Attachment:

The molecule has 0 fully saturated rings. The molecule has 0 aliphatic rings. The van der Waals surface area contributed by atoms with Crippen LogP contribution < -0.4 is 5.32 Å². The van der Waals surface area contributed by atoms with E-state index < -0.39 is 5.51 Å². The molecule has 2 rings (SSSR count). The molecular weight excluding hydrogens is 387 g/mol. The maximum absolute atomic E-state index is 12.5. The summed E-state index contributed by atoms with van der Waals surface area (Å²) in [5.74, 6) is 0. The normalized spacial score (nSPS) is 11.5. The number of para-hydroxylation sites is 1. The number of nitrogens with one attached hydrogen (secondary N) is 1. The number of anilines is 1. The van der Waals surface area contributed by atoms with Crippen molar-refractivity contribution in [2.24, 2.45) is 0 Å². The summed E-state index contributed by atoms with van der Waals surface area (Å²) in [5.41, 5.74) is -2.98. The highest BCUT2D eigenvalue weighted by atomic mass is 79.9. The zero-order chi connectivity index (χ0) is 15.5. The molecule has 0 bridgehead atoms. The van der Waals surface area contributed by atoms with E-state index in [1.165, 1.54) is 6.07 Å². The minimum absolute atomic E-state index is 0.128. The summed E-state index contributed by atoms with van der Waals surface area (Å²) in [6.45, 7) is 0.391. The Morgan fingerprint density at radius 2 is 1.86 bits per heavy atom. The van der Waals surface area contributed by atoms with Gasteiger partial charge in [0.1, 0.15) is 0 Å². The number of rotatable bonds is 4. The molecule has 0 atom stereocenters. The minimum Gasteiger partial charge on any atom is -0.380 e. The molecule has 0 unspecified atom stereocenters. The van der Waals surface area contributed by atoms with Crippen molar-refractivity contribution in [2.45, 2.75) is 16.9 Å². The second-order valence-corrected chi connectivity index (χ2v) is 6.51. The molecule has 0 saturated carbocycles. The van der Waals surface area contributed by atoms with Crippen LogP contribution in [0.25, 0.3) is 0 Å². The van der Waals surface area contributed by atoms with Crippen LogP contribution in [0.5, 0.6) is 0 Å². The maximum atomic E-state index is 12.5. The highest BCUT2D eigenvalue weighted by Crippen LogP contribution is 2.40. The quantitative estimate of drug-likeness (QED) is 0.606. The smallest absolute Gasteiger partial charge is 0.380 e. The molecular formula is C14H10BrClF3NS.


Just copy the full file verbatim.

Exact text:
The molecule has 0 fully saturated rings. The molecule has 0 aliphatic rings. The van der Waals surface area contributed by atoms with Crippen LogP contribution < -0.4 is 5.32 Å². The van der Waals surface area contributed by atoms with E-state index < -0.39 is 5.51 Å². The molecule has 2 rings (SSSR count). The molecular weight excluding hydrogens is 387 g/mol. The maximum absolute atomic E-state index is 12.5. The summed E-state index contributed by atoms with van der Waals surface area (Å²) in [5.74, 6) is 0. The normalized spacial score (nSPS) is 11.5. The number of para-hydroxylation sites is 1. The number of nitrogens with one attached hydrogen (secondary N) is 1. The number of anilines is 1. The van der Waals surface area contributed by atoms with Crippen molar-refractivity contribution in [2.24, 2.45) is 0 Å². The summed E-state index contributed by atoms with van der Waals surface area (Å²) in [5.41, 5.74) is -2.98. The highest BCUT2D eigenvalue weighted by atomic mass is 79.9. The zero-order chi connectivity index (χ0) is 15.5. The molecule has 0 bridgehead atoms. The van der Waals surface area contributed by atoms with E-state index in [1.165, 1.54) is 6.07 Å². The minimum absolute atomic E-state index is 0.128. The summed E-state index contributed by atoms with van der Waals surface area (Å²) in [6.45, 7) is 0.391. The Morgan fingerprint density at radius 2 is 1.86 bits per heavy atom. The van der Waals surface area contributed by atoms with Gasteiger partial charge in [0.1, 0.15) is 0 Å². The number of rotatable bonds is 4. The molecule has 0 atom stereocenters. The minimum Gasteiger partial charge on any atom is -0.380 e. The molecule has 0 unspecified atom stereocenters. The van der Waals surface area contributed by atoms with Crippen molar-refractivity contribution in [2.45, 2.75) is 16.9 Å². The second-order valence-corrected chi connectivity index (χ2v) is 6.51. The molecule has 0 saturated carbocycles. The van der Waals surface area contributed by atoms with Crippen LogP contribution in [0.25, 0.3) is 0 Å². The van der Waals surface area contributed by atoms with Crippen LogP contribution in [0.5, 0.6) is 0 Å². The maximum atomic E-state index is 12.5. The highest BCUT2D eigenvalue weighted by Crippen LogP contribution is 2.40. The quantitative estimate of drug-likeness (QED) is 0.606. The smallest absolute Gasteiger partial charge is 0.380 e. The molecular formula is C14H10BrClF3NS.